Beer Maverick

Beer Volume Conversions

Beer gives delivered to us in all different shapes and sizes. From kegs to bottles to cans, there seems to be an unlimited array of beer containers. We’ve decided to create a handy chart to help convert some of the most common (and uncommon) delivery methods to others. Want to know how many 16 oz pours you can typically get out of a sixtel keg? How about 12 oz pours from a pony keg? We’ve got all the answers below.

Keg Conversions

Keg SizeGallons / OuncesPints (16oz)Bottles (12oz)
1/2 Barrel (Half)15.5 / 1984124165
1/4 Barrel (Quarter)7.75 / 9926282
1/6 Barrel (Sixtel)5.16 / 6614256
Cornelius Keg5 / 6404053
Mini Keg1.32 / 16910-1114

The half barrel is the largest of the beer kegs, and commonly used in restaurants and large events. Before craft beer became a staple in all our lives, this was the standard keg everyone thought of when it came to beer delivery. Most home kegerators will still fit this size, however smaller versions are maybe a bit more common nowadays.

The quarter keg comes in a few different shapes, but they all contain the same amount of liquid goodness. Sometimes referred to as a pony keg, a slim quarter or stubby quarter, these kegs hold about 7.75 gallons of beer and are commonly used for small gatherings.

The sixtel keg is probably the most common keg size craft brew is sold to individuals. This is the size I get when I purchase from my local brewery since it holds a little over forty 16oz pours at once. The sixtel keg is also referred to as the torpedo or log keg.

A cornelius keg – or Corny for short – is the most commonly used homebrew keg size. Many of these kegs were originally soda kegs, and have been repurposed by the homebrew community. Soda is now commonly delivered in syrup bags, so the corny keg is almost always used for homebrews.

The mini keg is a size popularized by Heineken and only works with specialized mini kegerators. This size has fallen out of favor with most home beer drinkers due to its very small capacity. There is a very limited amount of beers that are actually sold in mini keg form, so you have to ensure you like only the beers sold in this style before you commit to the kegerator.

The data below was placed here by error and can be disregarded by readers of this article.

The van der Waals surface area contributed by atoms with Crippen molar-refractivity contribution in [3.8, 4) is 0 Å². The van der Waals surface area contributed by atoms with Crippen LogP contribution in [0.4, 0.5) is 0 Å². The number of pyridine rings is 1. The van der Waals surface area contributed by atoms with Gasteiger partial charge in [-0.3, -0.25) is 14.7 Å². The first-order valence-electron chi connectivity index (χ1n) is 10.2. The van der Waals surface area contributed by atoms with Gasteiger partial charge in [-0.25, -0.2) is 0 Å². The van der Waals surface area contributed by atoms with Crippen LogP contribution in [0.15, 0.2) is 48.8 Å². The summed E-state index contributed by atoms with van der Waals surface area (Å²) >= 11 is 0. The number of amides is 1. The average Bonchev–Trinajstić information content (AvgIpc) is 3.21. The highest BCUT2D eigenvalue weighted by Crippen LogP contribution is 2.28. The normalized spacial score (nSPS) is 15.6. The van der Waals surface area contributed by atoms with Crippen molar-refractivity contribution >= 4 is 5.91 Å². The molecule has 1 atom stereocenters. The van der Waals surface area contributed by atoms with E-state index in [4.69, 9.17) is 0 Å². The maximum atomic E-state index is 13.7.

Bottles & Cans

It used to be that beer was sold either in 12 ounce bottles or cans, or 16 ounce “pounders”. This is another area that has been changed dramatically by the meteoric rise in craft beer popularity.

Brewers are now packaging their limited runs in unique sizes, and the “pounder” has become the new standard in can sizes.

TypeOuncesAlso Known As
Can12 oz
Can16 ozPint, Pounder
Can19.2 ozStovepipe
Can32 ozCrowler
Bottle12 oz
Bottle22 ozBomber
Bottle750 mLStandard Wine Bottle
Bottle64 ozGrowler

The 12 ounce can or bottle had been the standard-bearer for decades until craft beer showed up on the scene. Most 12 ounce cans or bottles are sold in 6-, 12-, 15-, 18-, 24- and 30-packs.

The 16 ounce can surged in popularity with the rise in craft beer drinking. Most breweries that sell pre-packaged beer will sell their libations in 4-packs of 16 ounce cans. Each can has the same amount as a draft pint.

The new 19.2 ounce “stovepipe” can is starting to show up more and more. These beers are usually sold in convenience stores as singlets, and are usually the most common beer of a particular brewery.